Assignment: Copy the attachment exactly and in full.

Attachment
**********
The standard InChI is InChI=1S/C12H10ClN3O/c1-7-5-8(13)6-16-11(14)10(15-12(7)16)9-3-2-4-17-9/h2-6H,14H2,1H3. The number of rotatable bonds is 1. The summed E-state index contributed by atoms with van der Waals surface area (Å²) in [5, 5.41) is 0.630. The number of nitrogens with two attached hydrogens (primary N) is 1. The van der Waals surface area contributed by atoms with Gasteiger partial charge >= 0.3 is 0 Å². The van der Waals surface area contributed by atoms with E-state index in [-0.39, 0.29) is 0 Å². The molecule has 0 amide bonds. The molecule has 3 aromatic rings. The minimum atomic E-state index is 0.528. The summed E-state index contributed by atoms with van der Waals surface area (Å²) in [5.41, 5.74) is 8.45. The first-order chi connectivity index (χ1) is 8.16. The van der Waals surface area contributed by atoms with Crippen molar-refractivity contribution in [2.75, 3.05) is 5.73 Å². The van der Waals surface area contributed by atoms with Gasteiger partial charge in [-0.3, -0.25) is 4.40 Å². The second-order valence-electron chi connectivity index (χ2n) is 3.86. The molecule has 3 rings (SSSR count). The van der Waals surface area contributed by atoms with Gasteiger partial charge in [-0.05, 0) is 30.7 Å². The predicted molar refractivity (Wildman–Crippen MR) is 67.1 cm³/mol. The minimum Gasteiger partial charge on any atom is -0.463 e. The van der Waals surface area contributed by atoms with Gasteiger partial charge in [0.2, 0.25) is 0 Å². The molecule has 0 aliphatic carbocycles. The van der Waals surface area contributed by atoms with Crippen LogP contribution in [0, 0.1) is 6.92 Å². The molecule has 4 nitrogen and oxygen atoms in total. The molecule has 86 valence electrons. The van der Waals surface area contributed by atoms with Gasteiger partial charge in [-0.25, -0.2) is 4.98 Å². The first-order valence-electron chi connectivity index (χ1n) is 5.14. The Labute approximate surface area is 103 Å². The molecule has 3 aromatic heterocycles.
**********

The standard InChI is InChI=1S/C12H10ClN3O/c1-7-5-8(13)6-16-11(14)10(15-12(7)16)9-3-2-4-17-9/h2-6H,14H2,1H3. The number of rotatable bonds is 1. The summed E-state index contributed by atoms with van der Waals surface area (Å²) in [5, 5.41) is 0.630. The number of nitrogens with two attached hydrogens (primary N) is 1. The van der Waals surface area contributed by atoms with Gasteiger partial charge >= 0.3 is 0 Å². The van der Waals surface area contributed by atoms with E-state index in [-0.39, 0.29) is 0 Å². The molecule has 0 amide bonds. The molecule has 3 aromatic rings. The minimum atomic E-state index is 0.528. The summed E-state index contributed by atoms with van der Waals surface area (Å²) in [5.41, 5.74) is 8.45. The first-order chi connectivity index (χ1) is 8.16. The van der Waals surface area contributed by atoms with Crippen molar-refractivity contribution in [2.75, 3.05) is 5.73 Å². The van der Waals surface area contributed by atoms with Gasteiger partial charge in [-0.3, -0.25) is 4.40 Å². The second-order valence-electron chi connectivity index (χ2n) is 3.86. The molecule has 3 rings (SSSR count). The van der Waals surface area contributed by atoms with Gasteiger partial charge in [-0.05, 0) is 30.7 Å². The predicted molar refractivity (Wildman–Crippen MR) is 67.1 cm³/mol. The minimum Gasteiger partial charge on any atom is -0.463 e. The van der Waals surface area contributed by atoms with Gasteiger partial charge in [0.2, 0.25) is 0 Å². The molecule has 0 aliphatic carbocycles. The van der Waals surface area contributed by atoms with Crippen LogP contribution in [0, 0.1) is 6.92 Å². The molecule has 4 nitrogen and oxygen atoms in total. The molecule has 86 valence electrons. The van der Waals surface area contributed by atoms with Gasteiger partial charge in [-0.25, -0.2) is 4.98 Å². The first-order valence-electron chi connectivity index (χ1n) is 5.14. The Labute approximate surface area is 103 Å². The molecule has 3 aromatic heterocycles.